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Rylance Triumphs As Evil King, Mournful Countess: Stage

November 10, 2013

'Richard III'

Mark Rylance, from left, Samuel Barnett, and John Paul Connolly as Richard, Queen Elizabeth and Ratcliff in "Richard III." The British production is running on Broadway through February 2, 2014. Photographer: Joan Marcus/Boneau/Bryan-Brown via Bloomberg

Mark Rylance, who has won Tony Awards for his horny airline pilot in “Boeing-Boeing” and his ex-daredevil burn-out case in “Jerusalem,” is putting on the show of a lifetime at the Belasco Theatre.

Two shows, in fact: As malformed monarch King Richard III and, at alternate performances, as Olivia in Shakespeare’s cross-dressing, twin-turning romantic comedy “Twelfth Night.”

Cast with an all-male company, these shows are wonderful. They have a classical polish and consistency rarely seen on U.S. stages. And I usually don’t love single-sex Shakespeare (what was required by law back then is merely a gimmick today).

The recent all-female “Julius Caesar” and now these have made a pretty strong counter-argument, though where Phyllida Lloyd’s “Caesar” was brutally contemporary, a conservative strain runs through these new shows.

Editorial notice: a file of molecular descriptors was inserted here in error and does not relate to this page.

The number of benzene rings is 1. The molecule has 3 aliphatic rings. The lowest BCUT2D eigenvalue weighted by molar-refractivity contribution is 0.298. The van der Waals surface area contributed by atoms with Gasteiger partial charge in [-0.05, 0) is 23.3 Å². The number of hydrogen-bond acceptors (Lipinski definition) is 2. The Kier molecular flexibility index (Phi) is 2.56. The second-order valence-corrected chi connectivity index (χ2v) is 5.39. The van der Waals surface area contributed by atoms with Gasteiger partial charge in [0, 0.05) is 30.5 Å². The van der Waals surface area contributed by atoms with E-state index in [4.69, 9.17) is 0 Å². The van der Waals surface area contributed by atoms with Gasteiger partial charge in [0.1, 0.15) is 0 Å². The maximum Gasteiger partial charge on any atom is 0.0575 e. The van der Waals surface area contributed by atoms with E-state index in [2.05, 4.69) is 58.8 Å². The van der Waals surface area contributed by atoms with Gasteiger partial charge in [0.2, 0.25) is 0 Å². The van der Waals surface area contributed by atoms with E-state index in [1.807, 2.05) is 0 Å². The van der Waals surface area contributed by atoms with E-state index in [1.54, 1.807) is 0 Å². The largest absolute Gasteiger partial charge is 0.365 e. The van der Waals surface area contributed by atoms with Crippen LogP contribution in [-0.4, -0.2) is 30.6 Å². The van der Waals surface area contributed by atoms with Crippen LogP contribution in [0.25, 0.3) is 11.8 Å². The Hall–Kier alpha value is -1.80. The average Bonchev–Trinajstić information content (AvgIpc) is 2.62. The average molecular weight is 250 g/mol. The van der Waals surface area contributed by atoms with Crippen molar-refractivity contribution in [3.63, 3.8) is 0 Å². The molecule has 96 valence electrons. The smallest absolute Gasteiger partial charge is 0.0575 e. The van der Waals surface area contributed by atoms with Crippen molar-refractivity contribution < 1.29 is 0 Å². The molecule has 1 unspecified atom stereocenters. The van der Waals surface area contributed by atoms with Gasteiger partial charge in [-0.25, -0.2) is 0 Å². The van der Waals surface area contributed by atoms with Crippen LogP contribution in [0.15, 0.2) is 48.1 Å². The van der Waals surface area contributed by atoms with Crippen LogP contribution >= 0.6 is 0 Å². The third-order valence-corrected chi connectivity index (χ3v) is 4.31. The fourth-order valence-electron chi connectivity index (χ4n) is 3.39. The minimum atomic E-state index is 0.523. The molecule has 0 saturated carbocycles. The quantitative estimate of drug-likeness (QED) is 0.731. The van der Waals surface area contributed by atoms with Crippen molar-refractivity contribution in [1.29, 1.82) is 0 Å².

The productions come from Shakespeare’s Globe in London. Audience members are urged to arrive early and watch the actors get into character and costumes on the stage, serenaded by musicians on period instruments.

Candelabras with real candles are lit and rise above the unfettered space. The theater is never blacked out. The castles and battlefields of England and the seaside town of Illyria -- all are left to our imagination.

That also leaves us to savor impeccable performances under Tim Carroll’s direction. Rylance is free to play a garrulous Richard, “cheated of feature by dissembling nature,” as a not-quite hunchback, with a flopping, useless left hand.

Lethal Lies

His Richard crows with glee at every lethal lie, venomous kiss, broken promise. Rylance has mastered each of Richard’s 1,171 lines and adds guffaws, asides, stutters and winces.

As Olivia, he glides across the stage like a hovercraft, first veiled in mourning weeds then transformed by her affection for Cesario, who is in fact the disguised Viola (and thus, in this case, a man playing a woman playing a man).

Also to be savored is Angus Wright, who plays the foolish Sir Andrew Aguecheek in “Twelfth Night” and Buckingham in “Richard III.” Colin Hurley is similarly brilliant as Sir Toby Belch in the comedy and King Edward in the tragedy.

“Richard III” and “Twelfth Night” run in alternating repertory through Feb. 2, 2014 at the Belasco Theatre, 111 W. 44th St. Information: +1-212-239-6200; Rating: *****

(Jeremy Gerard is the chief U.S. drama critic for Muse, the arts and leisure section of Bloomberg News. The opinions expressed are his own.)

Muse highlights include Warwick Thompson on U.K. theater, Martin Gayford on European art, John Mariani on wine, Lance Esplund on U.S. art and Craig Seligman on books.

To contact the reporter on this story: Jeremy Gerard in New York at

To contact the editor responsible for this story: Manuela Hoelterhoff at

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